Ian Bannen

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Ian Bannen
Ian Bannen 1966.jpg
Bannen in 1966
Born
Ian Edmund Bannen

(1928-06-29)29 June 1928
Airdrie, Scotland
Died3 November 1999(1999-11-03) (aged 71)
Knockies Straight (near Loch Ness), Scotland
Resting placeKilchuimen Burial Ground, Fort Augustus, Scotland
OccupationActor
Years active1951–1999
Spouse(s)
Marilyn Salisbury
(m. 1978)

Ian Edmund Bannen (29 June 1928 – 3 November 1999) was a Scottish actor with a prolific career in film, on stage, and on television. He was nominated for an Academy Award for his performance in The Flight of the Phoenix (1965), the first Scottish actor to receive the honour, as well as two BAFTA Film Awards for his performances in Sidney Lumet's The Offence (1973) and John Boorman's Hope and Glory (1987).

On stage, he was renowned for his interpretations of William Shakespeare and Eugene O'Neill, and was an original member of the Royal Shakespeare Company. He won the 1981 Critics' Circle Theatre Award for Best Supporting Actor for his performance in Brian Friel's Translations.

Early life[edit]

Bannen was born in Airdrie, Lanarkshire, the son of Clare (née Galloway) and John James Bannen, a lawyer.[1] After attending St Aloysius' College, Glasgow and Ratcliffe College, Leicestershire, Bannen served in Egypt[2] as a corporal in the British Army during World War II.[3][4] His first acting role came in a 1947 Dublin stage production of Armlet of Jade. He became a successful figure on the London stage, making a name for himself in the plays of both Shakespeare and Eugene O'Neill. He was an original member of the Royal Shakespeare Company and appeared on Broadway as well.

Career[edit]

His film debut occurred in the early 1950s with a small role in Pool of London (1951), and he quickly rose to prominence, primarily in a wide range of supporting roles. He had a very significant role as Stoker Samuel Bannister in Yangtse Incident. During the early stages of his career he worked with the Boulting Brothers on Private's Progress and Carlton-Browne of the F.O.. His performance as Crow in The Flight of the Phoenix (1965 film) earned him an Academy Award nomination for Best Supporting Actor, making him the first Scottish actor to receive this honour; he also received a Golden Globe nomination for New Star of the Year - Actor. That same year, he starred alongside Sean Connery in the WWII prison drama, The Hill.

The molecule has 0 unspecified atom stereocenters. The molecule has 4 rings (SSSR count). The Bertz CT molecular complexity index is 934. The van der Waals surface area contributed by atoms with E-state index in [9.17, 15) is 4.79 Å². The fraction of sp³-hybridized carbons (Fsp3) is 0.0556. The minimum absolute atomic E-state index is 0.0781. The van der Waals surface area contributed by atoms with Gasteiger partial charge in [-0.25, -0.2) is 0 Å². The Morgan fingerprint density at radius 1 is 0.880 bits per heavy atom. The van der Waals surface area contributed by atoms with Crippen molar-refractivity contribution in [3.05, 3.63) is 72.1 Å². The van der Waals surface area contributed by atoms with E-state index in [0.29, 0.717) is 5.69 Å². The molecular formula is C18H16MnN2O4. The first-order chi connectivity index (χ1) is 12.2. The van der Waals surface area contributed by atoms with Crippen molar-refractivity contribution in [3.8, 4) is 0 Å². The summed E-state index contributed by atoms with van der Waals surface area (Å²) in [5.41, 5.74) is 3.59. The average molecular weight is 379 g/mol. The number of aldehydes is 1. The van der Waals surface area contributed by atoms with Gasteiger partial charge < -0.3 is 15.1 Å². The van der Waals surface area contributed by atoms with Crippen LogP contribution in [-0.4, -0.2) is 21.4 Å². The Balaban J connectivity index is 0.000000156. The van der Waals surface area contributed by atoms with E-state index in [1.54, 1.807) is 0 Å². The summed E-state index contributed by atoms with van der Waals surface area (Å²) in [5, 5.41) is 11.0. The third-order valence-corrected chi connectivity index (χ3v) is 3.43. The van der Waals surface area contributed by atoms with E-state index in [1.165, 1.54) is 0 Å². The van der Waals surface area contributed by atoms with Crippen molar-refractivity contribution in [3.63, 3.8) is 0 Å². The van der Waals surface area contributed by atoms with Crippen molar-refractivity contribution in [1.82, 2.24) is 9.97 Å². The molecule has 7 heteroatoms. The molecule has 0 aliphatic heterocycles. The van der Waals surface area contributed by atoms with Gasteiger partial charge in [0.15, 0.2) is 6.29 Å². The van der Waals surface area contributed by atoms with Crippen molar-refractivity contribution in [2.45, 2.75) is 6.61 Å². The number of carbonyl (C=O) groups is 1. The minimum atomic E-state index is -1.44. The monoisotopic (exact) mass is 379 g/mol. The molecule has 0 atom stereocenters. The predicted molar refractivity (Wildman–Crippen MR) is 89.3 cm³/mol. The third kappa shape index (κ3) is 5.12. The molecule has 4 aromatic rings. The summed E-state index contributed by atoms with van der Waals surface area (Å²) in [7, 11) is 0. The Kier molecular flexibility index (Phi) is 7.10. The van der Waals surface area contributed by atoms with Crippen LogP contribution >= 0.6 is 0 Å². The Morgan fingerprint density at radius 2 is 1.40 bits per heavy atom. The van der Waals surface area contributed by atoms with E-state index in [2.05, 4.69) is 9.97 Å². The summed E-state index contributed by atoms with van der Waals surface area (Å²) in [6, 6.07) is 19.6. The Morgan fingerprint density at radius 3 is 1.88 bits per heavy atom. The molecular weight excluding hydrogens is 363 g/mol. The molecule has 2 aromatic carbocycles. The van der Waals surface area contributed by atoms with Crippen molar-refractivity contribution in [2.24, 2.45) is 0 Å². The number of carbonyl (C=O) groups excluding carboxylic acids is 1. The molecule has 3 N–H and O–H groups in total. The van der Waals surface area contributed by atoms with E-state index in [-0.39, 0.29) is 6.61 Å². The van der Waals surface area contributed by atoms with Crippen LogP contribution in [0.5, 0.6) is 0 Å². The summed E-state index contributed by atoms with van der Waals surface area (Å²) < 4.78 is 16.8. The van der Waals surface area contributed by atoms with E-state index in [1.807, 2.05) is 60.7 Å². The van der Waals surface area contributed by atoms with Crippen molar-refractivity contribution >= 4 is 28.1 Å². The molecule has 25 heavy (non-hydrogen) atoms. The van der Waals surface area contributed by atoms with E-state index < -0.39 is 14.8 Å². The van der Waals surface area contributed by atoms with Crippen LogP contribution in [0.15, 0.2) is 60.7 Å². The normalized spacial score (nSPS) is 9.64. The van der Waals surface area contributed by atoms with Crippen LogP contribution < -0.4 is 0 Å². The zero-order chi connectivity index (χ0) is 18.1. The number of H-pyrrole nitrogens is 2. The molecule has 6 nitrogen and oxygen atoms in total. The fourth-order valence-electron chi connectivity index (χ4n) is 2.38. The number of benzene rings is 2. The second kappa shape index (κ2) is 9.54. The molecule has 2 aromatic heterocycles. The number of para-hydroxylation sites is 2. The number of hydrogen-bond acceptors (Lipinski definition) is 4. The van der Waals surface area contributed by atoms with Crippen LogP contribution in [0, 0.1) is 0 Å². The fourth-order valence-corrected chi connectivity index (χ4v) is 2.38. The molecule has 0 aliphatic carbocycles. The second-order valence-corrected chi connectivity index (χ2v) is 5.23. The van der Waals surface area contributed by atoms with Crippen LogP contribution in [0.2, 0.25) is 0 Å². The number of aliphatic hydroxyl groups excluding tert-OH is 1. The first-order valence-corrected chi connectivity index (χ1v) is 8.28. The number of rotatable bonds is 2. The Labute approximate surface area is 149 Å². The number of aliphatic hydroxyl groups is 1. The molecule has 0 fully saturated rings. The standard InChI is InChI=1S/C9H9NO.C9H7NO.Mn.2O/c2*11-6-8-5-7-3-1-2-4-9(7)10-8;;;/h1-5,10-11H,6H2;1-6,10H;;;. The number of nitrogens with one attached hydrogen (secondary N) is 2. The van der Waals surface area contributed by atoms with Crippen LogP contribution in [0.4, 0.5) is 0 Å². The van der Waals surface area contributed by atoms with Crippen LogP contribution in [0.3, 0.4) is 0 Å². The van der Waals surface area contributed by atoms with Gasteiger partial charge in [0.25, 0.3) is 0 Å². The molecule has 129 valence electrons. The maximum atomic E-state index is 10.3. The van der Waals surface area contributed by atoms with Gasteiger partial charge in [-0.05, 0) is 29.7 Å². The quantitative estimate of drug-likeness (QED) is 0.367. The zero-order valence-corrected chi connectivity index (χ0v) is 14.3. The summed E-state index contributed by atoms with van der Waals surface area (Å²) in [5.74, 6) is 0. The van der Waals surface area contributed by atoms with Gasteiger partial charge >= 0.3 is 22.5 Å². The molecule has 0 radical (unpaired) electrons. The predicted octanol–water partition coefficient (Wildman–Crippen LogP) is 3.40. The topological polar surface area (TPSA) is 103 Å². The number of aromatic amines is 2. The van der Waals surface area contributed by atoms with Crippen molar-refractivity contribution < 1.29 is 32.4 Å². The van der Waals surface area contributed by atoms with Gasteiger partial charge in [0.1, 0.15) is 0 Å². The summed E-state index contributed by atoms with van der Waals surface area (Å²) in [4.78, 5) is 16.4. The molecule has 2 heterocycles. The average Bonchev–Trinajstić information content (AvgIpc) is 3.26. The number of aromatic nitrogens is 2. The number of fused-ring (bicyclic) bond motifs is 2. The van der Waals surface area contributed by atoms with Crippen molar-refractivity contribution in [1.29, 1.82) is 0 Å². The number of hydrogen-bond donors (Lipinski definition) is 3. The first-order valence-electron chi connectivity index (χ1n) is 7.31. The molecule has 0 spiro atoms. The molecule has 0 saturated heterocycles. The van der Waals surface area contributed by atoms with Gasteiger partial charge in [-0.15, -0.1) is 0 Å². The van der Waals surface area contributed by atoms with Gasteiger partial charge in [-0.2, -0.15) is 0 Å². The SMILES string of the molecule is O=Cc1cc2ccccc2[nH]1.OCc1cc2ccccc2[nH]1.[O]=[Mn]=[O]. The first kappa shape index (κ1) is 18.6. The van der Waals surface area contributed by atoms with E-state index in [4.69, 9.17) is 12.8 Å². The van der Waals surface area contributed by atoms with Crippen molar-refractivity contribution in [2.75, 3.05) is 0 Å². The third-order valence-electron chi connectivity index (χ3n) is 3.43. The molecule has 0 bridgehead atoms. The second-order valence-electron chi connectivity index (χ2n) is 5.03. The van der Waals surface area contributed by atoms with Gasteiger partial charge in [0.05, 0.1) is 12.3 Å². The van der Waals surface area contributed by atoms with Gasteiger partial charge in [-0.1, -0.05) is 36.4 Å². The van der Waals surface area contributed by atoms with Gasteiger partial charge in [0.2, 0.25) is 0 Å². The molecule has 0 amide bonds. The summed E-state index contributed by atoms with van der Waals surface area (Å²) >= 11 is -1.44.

Director John Schlesinger cast him as a replacement for Alan Bates in the part of well-off homosexual doctor Daniel Hirsh in his controversial film Sunday Bloody Sunday (1971), after Bates was deemed unavailable to shoot. According to screenwriter Penelope Gilliatt, Bannen never felt comfortable with the part. The anxiety adversely affected his performance during the early filming. Schlesinger replaced Bannen with Peter Finch, who received an Oscar nomination for the role. Bannen later regretted this, saying not taking the role had set back his career.

Acclaim[edit]

Ian Bannen received an Academy Award nomination in 1965 for Best Supporting Actor, for his performance in The Flight of the Phoenix as Ratbags Crow, one of the survivors of a plane crash. He also received a BAFTA Award nomination for Best Supporting Actor for his performance as suspected child molester Kenneth Baxter in The Offence (1973). He also won acclaim for his roles as Brother Benedict in Lamb (1986), Grandfather George in John Boorman's Hope and Glory (1987) (for which he received a second Best Supporting Actor BAFTA nomination), the elder Robert de Brus in Braveheart (1995) and as the touchingly crafty villager in Waking Ned Devine (1998).

In 1996, he was honoured with a Lifetime Achievement Award from BAFTA Scotland.[5]

He was the subject of an episode of This is Your Life in 1999, when he was surprised by Michael Aspel.[citation needed]

Death[edit]

Bannen was killed, aged 71, in a car accident near Loch Ness in November 1999. He and his wife, Marilyn Salisbury, who had been driving, were discovered in an overturned vehicle in Knockies Straight between Inverness and Fort Augustus.[6] Marilyn, a veterinarian for the Ministry of Agriculture, suffered only minor injuries. The couple had been married since 1978.[7][8] They had no children.[9] She died on 28 August 2019.[10]

Legacy[edit]

Coatbridge College, Lanarkshire annually presents the Ian Bannen Memorial Award to the best actor or actress in its classes.[11]

Bannen was posthumously given the 2000 Glenfiddich Spirit of Scotland Award.

Partial filmography[edit]

References[edit]

  1. ^ Film Reference biography
  2. ^ Ian Bannen; He joined the theatre instead of the monastery, bringing a whiff of danger to stage and screen The Guardian. Retrieved December 23, 2021.
  3. ^ Ian Bannen, 71, Whose Career Spanned O'Neill and 'Ned Devine' The New York Times via Internet Archive. Retrieved December 23, 2021.
  4. ^ Obituary: Ian Bannen The Independent via Internet Archive. Retrieved December 23, 2021.
  5. ^ Obituary: Ian Bannen, Tom Vallance, The Independent, 5 November 1999
  6. ^ Shaun Milne: "Ian Wanted To Come Home When He Died" Archived 4 January 2014 at the Wayback Machine
  7. ^ "Index entry: GRO Index entry: Ian E. Bannen marriage". FreeBMD. ONS. Retrieved 10 July 2019.
  8. ^ "Index entry: GRO index, Marilyn Salisbury marriage". FreeBMD. ONS. Retrieved 10 July 2019.
  9. ^ "Actor Bannen killed in car crash". BBC NEWS. 3 November 1999.
  10. ^ "Marilyn Bannen". HeraldScotland. Retrieved 24 December 2019.
  11. ^ Coatbridge College news Archived 4 October 2011 at the Wayback Machine

External links[edit]